Only 1 in 4 survivors feels confident in preventing another stroke
American Stroke Association new survey findings on second stroke prevention
DALLAS, October 12, 2017 — Results from a new survey conducted by the American Heart Association/American Stroke Association (AHA/ASA), the world’s leading voluntary health organization devoted to fighting cardiovascular disease and stroke, found that stroke survivors have low confidence in their ability to prevent another stroke.
Nearly 800,000 people in the U.S. have a stroke every year, with about one in four being recurrent strokes. Fortunately, stroke is largely preventable through physical activity, healthy eating and medication adherence.
The survey, which included 1,129 adult participants (survivors, caregivers and healthcare professionals) nationwide, was conducted as part of the American Stroke Association’s Together to End Stroke® second stroke awareness campaign, nationally sponsored by Bayer® Aspirin.
The newly launched, four-year campaign, aims to raise greater awareness among stroke survivors of their heightened risk of having another stroke and to provide them with guidance to help with behaviors like exercising regularly and staying motivated, as these were major challenges reported by the survey participants. Specific campaign goals include:
- Reducing stroke reoccurrence
- Reducing 30-day hospital readmission
- Increasing stroke patient knowledge of risk factors
- Educating about healthy lifestyle changes and medication adherence
- Educating about rehabilitation options and benefits
“We are working diligently to provide stroke survivors and caregivers with the awareness, education and tools needed to feel highly confident in taking control of their health to significantly reduce their risk of experiencing another stroke,” said Dr. Joseph Hanna, Chairman of Neurology at The MetroHealth System, Inc., in Cleveland and AHA/ASA Spokesperson.
Frequent doctor recommended interventions such as medications to manage known stroke risk factors, following an aspirin regimen, if prescribed, and stroke rehabilitation, are key elements that can contribute to preventing another stroke.
“Taking my medications as directed by my doctor and following my therapy has been a necessity to recovery after my stroke and to becoming the new version of myself,” said Taylor Van Netta, stroke survivor and American Stroke Association 2017 Stroke Hero. “I would not be where I am today without sticking to my doctor’s orders.”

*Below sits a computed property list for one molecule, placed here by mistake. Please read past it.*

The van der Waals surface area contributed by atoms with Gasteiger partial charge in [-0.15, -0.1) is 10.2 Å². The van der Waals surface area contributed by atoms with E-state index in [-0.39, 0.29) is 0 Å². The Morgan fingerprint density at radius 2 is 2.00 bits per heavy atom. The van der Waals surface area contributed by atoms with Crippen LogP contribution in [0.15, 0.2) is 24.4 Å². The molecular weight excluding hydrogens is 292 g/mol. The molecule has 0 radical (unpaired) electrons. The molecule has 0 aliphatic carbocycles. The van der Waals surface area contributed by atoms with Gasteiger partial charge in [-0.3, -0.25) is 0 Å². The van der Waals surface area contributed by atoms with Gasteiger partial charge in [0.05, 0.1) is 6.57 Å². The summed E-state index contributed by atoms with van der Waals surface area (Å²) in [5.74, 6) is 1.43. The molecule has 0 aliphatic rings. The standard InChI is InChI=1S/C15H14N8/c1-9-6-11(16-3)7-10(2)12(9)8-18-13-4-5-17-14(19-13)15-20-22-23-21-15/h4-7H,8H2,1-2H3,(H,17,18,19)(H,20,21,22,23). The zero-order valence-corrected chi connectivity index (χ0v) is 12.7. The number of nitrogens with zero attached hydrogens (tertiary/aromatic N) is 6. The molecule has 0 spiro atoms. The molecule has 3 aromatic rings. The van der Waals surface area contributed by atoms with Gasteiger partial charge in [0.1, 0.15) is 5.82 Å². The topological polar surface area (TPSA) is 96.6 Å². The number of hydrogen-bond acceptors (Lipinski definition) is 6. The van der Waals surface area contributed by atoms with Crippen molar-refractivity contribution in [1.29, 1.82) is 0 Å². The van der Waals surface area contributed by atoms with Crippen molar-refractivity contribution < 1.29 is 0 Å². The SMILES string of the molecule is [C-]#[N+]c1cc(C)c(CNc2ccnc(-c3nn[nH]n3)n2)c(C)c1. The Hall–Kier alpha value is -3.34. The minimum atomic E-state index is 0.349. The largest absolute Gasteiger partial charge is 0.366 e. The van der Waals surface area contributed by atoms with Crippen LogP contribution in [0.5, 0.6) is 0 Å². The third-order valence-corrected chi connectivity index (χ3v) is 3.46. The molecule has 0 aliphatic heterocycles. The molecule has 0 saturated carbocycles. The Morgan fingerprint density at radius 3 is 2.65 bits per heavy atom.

Additional survey findings:
- Exercising regularly is the biggest challenge reported by Survivors (23%).
- The most common changes that survivors made to their lifestyle since their stroke are taking recommended medication (83%) and taking aspirin daily (63%).
- Half of Survivors and Caregivers (49%) have heard of F.A.S.T.
- Both Survivors and Caregivers view high blood pressure as the most important factor putting someone at risk for a second stroke (58% and 59%, respectively).
- Survivors consistently rate their overall health and sociability as much better than do Caregivers.
To learn more about preventing Stroke, visit http://www.strokeassociation.org/
About the American Heart Association
The American Heart Association is devoted to saving people from heart disease and stroke – the two leading causes of death in the world. We team with millions of volunteers to fund innovative research, fight for stronger public health policies and provide lifesaving tools and information to prevent and treat these diseases. The Dallas-based association is the nation’s oldest and largest voluntary organization dedicated to fighting heart disease and stroke. To learn more or to get involved, call 1-800-AHA-USA1, visit heart.org or call any of our offices around the country. Follow us on Facebook and Twitter.
About the American Stroke Association
The American Stroke Association is devoted to saving people from stroke — the No. 2 cause of death in the world and a leading cause of serious disability. We team with millions of volunteers to fund innovative research, fight for stronger public health policies and provide lifesaving tools and information to prevent and treat stroke. The Dallas-based association officially launched in 1998 as a division of the American Heart Association. To learn more or to get involved, call 1-888-4STROKE or visit StrokeAssociation.org. Follow us on Facebook and Twitter.
The American Heart Association/American Stroke Association receives funding mostly from individuals. Foundations and corporations donate as well, and fund specific programs and events. Strict policies are enforced to prevent these relationships from influencing the Association's science content. Financial information for the American Heart Association, including a list of contributions from pharmaceutical companies and device manufacturers, is available at http://www.heart.org/corporatefunding.
For Media Inquiries: (214) 706-1173
Mara Silverio: Mara.Silverio@heart.org, (214) 706-1508
For Public Inquiries: (800) AHA-USA1 (242-8721)